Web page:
"It used to be, everyone was entitled to their own opinion, but not their own facts. But that's not the case anymore." Stephen Colbert, AV Club Interview, January 2006
Can you tell a fact from an opinion? Can you tell when an idea follows logically from a fact? Basing ideas on facts is essential to good science. Science is a set of facts, and it is also a set of explanations that are based on those facts. Science relies on facts to explain the natural world.
Facts, Observations, Opinions
Scientists usually begin an investigation with facts. A fact is a bit of information that is true. Facts come from data collected from observations or from experiments that have already been run. Data is factual information that is not subject to opinion or bias.
What is a fact? Look at the following list and identify if the statement is a fact (from observation or prior experiments), an opinion, or a combination.
Can you be sure from the photo that Susan has a cold?
- Susan has long hair.
- Susan is sneezing and has itchy eyes. She is not well. She has a cold.
- Colds are caused by viruses.
- Echinacea is an herb that prevents colds.
- Bill Gates is the smartest man in the United States.
- People born under the astrological sign Leo are fiery, self-assured, and charming.
- Average global temperature has been rising at least since 1960.
The following is an analysis of the statements above:
- This is a fact made from observation.
- The first part is from observations. The second is a fact drawn from the prior observations. The third is an opinion, since she might actually have allergies or the flu. Tests could be done to see what is causing her illness.
- This is a fact. Many, many scientific experiments have shown that colds are caused by viruses.
- While that sounds like a fact, the scientific evidence is mixed. One reputable study published in 2007 showed a decrease of 58%, but several other studies have shown no beneficial effect.
- Bill Gates is the wealthiest man in the United States; that’s a fact. But there’s no evidence that he’s also the smartest man, and chances are he’s not. This is an opinion.
- This sounds like a fact, but it is not. It is easy to test. Gather together a large number of subjects, each with a friend. Have the friends fill out a questionnaire describing the subject. Match the traits against the person’s astrological sign to see if the astrological predictions fit. Are Leos actually more fiery, self assured, and charming? Tests like this have not supported the claims of astrologers, yet astrologers have not modified their opinions.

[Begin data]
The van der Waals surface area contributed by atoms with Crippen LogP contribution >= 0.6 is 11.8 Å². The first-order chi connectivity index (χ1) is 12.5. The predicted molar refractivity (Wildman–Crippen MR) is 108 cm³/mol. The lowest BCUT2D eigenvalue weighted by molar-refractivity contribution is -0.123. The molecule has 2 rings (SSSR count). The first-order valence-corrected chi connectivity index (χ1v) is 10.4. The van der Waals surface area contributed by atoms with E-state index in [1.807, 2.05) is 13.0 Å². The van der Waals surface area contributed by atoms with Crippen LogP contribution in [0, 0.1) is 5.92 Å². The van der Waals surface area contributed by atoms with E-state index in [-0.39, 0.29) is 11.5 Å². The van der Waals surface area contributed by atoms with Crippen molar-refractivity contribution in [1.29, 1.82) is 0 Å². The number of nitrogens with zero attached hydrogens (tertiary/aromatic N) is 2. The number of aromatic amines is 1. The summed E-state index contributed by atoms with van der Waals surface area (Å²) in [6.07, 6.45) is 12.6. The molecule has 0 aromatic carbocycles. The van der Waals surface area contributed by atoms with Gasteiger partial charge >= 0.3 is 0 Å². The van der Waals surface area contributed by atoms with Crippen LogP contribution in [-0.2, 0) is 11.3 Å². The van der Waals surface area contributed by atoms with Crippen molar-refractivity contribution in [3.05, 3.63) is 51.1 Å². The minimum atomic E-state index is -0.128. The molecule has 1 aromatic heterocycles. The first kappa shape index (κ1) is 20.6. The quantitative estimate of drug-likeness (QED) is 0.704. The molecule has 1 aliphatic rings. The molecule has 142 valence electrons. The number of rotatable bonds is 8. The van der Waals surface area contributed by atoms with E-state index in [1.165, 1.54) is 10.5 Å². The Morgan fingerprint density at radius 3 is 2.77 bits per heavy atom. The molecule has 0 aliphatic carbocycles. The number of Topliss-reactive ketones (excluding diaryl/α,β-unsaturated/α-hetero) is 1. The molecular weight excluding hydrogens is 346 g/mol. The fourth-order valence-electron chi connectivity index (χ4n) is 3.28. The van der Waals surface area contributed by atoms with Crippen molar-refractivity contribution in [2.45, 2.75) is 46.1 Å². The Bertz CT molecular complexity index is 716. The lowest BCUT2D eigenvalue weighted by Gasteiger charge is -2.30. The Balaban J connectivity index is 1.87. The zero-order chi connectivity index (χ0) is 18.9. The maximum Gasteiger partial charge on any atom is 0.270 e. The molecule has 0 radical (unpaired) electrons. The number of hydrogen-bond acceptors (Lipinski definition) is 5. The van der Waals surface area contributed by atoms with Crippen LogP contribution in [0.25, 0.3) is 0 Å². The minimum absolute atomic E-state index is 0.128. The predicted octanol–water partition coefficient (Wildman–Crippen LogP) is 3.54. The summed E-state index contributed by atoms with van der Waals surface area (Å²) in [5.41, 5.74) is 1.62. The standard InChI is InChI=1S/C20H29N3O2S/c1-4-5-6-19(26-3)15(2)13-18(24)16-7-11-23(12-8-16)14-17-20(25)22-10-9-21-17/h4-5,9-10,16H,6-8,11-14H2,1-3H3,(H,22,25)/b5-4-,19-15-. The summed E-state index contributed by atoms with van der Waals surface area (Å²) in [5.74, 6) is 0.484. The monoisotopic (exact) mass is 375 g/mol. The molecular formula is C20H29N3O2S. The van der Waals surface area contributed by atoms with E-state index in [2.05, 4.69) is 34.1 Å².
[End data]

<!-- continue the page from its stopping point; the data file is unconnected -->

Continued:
- This is a fact. The graph below shows the temperature anomaly since 1880. There’s no doubt that temperature has risen overall since 1880 and especially since the late 1970s.
Global Average Annual Temperatures are Rising. This graph shows temperature anomaly relative to the 1951-1980 average (the average is made to be 0). The green bars show uncertainty.
data: Facts that have been uncovered scientifically by systematic observations or experiments.
fact: A bit of information that is true.
science: Knowledge about the natural world gathered systematically.
- Facts are true. Data, gathered correctly, are facts.
- Some statements that appear to be facts are not.
- All scientific explanations and interpretations are based on facts.
Use this resource to answer the questions that follow.
1. What is science?
2. What is evidence?
3. List the steps of the scientific method (procedure).
4. What happens if a hypothesis is determined to be wrong?
5. Why is peer review important?
6. What is a theory?
7. Why might a theory be modified?
8. Explain the importance of the scientific method.
1. Just because something appears in print doesn’t mean it’s true. Many stories circulate around the internet and appear to be true but are not. Take a look at [www.snopes.com www.snopes.com] to see some interesting true and false tales. Think of something that you think is true, but may not be, and look it up. Here’s one: a tooth placed in Coca-Cola will dissolve overnight.
2. Neuroscientists have shown that people are more likely to believe a statement if they have heard it before, whether it’s true or not. Look in a newspaper or watch television news and find three statements that are not actually true but that the person saying them is hoping will be believed. Is this effective?
3. What is the relationship between observations and facts? What is the relationship between facts and opinions?